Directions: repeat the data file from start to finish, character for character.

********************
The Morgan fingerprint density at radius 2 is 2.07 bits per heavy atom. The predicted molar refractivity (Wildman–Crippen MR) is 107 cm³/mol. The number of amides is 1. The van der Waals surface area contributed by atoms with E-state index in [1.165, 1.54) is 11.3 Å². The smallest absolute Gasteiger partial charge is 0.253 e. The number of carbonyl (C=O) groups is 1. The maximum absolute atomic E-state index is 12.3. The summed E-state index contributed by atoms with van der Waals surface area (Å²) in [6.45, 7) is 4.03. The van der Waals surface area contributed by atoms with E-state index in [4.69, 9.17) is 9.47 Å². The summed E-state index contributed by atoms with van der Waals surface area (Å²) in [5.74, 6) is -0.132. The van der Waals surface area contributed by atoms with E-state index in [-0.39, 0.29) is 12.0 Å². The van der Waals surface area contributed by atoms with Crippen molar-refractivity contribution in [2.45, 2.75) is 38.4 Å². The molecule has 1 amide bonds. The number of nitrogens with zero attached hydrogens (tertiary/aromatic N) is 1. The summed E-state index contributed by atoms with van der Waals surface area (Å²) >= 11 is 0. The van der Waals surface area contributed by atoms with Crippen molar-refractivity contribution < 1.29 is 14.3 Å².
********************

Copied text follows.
The Morgan fingerprint density at radius 2 is 2.07 bits per heavy atom. The predicted molar refractivity (Wildman–Crippen MR) is 107 cm³/mol. The number of amides is 1. The van der Waals surface area contributed by atoms with E-state index in [1.165, 1.54) is 11.3 Å². The smallest absolute Gasteiger partial charge is 0.253 e. The number of carbonyl (C=O) groups is 1. The maximum absolute atomic E-state index is 12.3. The summed E-state index contributed by atoms with van der Waals surface area (Å²) in [6.45, 7) is 4.03. The van der Waals surface area contributed by atoms with E-state index in [4.69, 9.17) is 9.47 Å². The summed E-state index contributed by atoms with van der Waals surface area (Å²) in [5.74, 6) is -0.132. The van der Waals surface area contributed by atoms with E-state index in [-0.39, 0.29) is 12.0 Å². The van der Waals surface area contributed by atoms with Crippen molar-refractivity contribution in [2.45, 2.75) is 38.4 Å². The molecule has 1 amide bonds. The number of nitrogens with zero attached hydrogens (tertiary/aromatic N) is 1. The summed E-state index contributed by atoms with van der Waals surface area (Å²) >= 11 is 0. The van der Waals surface area contributed by atoms with Crippen molar-refractivity contribution < 1.29 is 14.3 Å².